Kevin Warwick, Reader Assistant Music Editor
The Early Ones compilation from Rip Off Records: Few labels cranked out 90s garage-punk scuzz better than Greg Lowery’s San Fran-based Rip Off Records. Old-school lo-fi in both sound and aesthetic—early releases were recognizable by their basic paper sleeve and crude black-and-white photo—the label was home to an impressive cast of sneering, playful punk bands. This 1999 comp features a host of killer out-of-print singles from the Statics, the Rip Offs, the Makers, Teengenerate, the Spoiled Brats, and the Cryin’ Out Louds.
Refused’s The Shape of Punk to Come: I’ve been feeling nostalgic lately and listening to a lot of Nation of Ulysses, which in turn led to me digging up this incomparable posthardcore masterpiece. Released in 1998, the album still rips with jams like “Liberation Frequency,” “The Refused Party Program,” and the signature “New Noise,” complete with Dennis Lyxzen’s always appropriate Ric Flair “Woooo!” These Swedes just need to make nice and reunite already. I’d most definitely pay up.
Opening theme to The Wire: I recently finished the entire HBO series for the first time, and Tom Waits’s “Way Down in the Hole” has been tattooed on my brain ever since. Each of the five seasons features a different recording of the song, with Steve Earle, the Blind Boys of Alabama, members of the Baltimore Boys Choir, and Waits himself (off his 1987 album Franks Wild Years) each chiming in.
Why is Permanent Records’ Lance Barresi so excited about bands from south of the equator?
Lance Barresi, Permanent Records
Australia: The down-under underground is killing it right now. Kitchen’s Floor, UV Race, Circle Pit, Eddy Current Suppression Ring, Boomgates, Slug Guts, Total Control, Blank Realm, Naked on the Vague, Fabulous Diamonds, Super Wild Horses, Straight Arrows, Taco Leg, My Disco, Zond—the list goes on. Quite possibly the best continental listening per capita currently. Read all about it in Negative Guest List.
Chile: The current psych scene in Chile is hot, hot, hot. La Hell Gang, the Psychedelic Schafferson Jetplane, Follakzoid, the Holydrug Couple, and La Banda’s are all drinking the Kool-Aid. Somebody must’ve dosed the Chilean water. It’s likely that Sonic Boom and J. Spaceman are responsible.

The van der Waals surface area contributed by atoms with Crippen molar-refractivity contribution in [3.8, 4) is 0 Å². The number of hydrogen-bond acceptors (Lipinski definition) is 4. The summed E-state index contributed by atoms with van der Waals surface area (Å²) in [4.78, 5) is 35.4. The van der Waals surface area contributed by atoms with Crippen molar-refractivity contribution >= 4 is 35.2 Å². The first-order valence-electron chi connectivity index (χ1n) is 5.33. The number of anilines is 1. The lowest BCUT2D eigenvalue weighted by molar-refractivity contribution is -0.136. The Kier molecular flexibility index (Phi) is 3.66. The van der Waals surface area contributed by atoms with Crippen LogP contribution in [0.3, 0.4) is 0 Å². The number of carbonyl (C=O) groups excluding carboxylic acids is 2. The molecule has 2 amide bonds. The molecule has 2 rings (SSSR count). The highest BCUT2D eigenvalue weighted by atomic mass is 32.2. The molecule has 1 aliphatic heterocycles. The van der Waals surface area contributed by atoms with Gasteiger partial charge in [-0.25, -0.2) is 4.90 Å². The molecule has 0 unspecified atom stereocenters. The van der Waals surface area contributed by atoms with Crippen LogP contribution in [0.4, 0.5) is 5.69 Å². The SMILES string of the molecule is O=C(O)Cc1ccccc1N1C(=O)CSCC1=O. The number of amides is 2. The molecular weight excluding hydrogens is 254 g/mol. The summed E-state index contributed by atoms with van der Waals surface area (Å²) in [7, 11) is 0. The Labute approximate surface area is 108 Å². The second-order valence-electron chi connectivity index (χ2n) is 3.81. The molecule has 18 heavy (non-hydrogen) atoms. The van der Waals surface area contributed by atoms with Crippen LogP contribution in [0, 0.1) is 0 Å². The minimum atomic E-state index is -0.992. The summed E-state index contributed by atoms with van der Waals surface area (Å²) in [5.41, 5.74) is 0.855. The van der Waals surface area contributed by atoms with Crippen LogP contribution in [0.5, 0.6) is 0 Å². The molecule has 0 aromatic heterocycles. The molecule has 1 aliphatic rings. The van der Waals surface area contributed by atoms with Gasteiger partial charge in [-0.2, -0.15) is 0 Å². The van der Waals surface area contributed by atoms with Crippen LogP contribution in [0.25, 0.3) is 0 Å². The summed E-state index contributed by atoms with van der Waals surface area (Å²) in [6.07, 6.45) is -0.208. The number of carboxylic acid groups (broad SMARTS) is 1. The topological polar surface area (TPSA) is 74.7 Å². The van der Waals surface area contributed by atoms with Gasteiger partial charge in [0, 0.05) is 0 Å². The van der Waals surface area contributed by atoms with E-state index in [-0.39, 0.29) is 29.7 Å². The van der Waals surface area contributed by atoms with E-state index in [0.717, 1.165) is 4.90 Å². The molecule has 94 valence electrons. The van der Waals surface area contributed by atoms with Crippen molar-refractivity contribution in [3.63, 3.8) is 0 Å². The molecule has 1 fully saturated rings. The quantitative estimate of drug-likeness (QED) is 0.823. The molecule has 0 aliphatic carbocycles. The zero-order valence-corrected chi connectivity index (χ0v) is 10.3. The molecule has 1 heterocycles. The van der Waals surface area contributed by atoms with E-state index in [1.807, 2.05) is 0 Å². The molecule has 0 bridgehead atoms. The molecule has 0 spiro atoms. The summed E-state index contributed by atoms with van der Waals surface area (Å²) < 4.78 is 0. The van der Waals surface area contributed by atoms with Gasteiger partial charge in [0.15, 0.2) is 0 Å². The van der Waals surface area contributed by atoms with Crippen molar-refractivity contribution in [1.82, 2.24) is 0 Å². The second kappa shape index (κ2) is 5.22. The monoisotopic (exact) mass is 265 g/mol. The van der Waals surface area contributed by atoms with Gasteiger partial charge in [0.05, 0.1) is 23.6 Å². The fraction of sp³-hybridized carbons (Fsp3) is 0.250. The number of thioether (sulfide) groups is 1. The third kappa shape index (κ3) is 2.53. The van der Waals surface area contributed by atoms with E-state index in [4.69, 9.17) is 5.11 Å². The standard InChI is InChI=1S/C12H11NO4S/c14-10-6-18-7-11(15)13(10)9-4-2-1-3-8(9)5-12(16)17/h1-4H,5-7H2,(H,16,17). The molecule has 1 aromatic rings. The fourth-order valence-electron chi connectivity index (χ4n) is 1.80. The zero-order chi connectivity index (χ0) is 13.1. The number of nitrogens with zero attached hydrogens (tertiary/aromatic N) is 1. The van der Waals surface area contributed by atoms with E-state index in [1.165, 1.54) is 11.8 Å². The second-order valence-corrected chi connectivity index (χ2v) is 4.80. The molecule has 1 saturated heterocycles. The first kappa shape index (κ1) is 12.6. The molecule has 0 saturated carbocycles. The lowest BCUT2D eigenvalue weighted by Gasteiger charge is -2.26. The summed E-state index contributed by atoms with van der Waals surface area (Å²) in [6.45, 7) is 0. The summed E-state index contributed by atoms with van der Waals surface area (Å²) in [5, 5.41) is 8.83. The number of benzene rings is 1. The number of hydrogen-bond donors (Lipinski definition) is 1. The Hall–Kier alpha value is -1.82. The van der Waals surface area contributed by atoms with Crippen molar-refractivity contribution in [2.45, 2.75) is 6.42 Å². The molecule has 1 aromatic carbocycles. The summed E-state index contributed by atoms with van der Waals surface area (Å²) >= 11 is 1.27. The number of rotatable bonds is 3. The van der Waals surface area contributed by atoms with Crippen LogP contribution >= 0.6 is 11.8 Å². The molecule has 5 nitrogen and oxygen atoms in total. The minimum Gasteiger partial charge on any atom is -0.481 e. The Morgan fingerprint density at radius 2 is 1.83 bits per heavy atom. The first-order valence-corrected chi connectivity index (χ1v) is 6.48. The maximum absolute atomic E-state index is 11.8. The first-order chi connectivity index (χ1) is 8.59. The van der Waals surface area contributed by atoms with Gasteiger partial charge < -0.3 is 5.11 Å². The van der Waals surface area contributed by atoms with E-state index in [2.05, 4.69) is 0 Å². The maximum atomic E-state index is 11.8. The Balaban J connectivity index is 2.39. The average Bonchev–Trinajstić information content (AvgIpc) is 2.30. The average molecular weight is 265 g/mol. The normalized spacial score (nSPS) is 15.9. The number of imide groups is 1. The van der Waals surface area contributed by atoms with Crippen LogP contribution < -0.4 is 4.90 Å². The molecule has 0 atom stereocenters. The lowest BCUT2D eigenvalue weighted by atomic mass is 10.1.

King Blood’s Eyewash Silver: An incredible, dumbed-down, shit-fi, riff-drenched, instrumental psych record that will rip the skulls off fans of Wooden Shjips, Purling Hiss, Les Rallizes Denudes, and Snake Apartment. The self-released edition of 100 copies disappeared in a flash, but fear not friends, Permanent’s reissuing it in the very near future.
What city does Moniker Records’ Robert Cole Manis think is one of the best rock towns in the country?
Robert Cole Manis, Moniker Records
Del Shannon’s The Further Adventures Of Charles Westover: This album has been blowing my mind lately. The man behind the number one smash “Runaway” hit a major chord in 1968 with this cult masterpiece. It’s a stunning array of psychedelic pop precision, dense orchestration, swaying horns, groovy sitar, and organ tokes, all topped off with Del’s trademark vocal style and stellar song craft.
The San Francisco scene: This free-spirited city has unleashed some of the best rock ‘n’ roll over the last few years. Totally on fire! The Fresh & Onlys, Thee Oh Sees, Ty Segall, Wooden Shjips, Sonny & the Sunsets, Grass Widow, the Mantles, Jealousy, etc. I’m running outta room here. It’s a whole generation with a new explanation!
Dusted magazine: This voluntary review site is updated daily and contains informative, critical, and intelligent essays on new music. I appreciate the subjective nature and colorful language that comes across in the reviews. I don’t wanna to be told what to like, just wanna to be told what it sounds like, dig? Also posts cool features such as “Still Single” (tons of 45 reviews), interviews, and weekly lists from contemporary bands.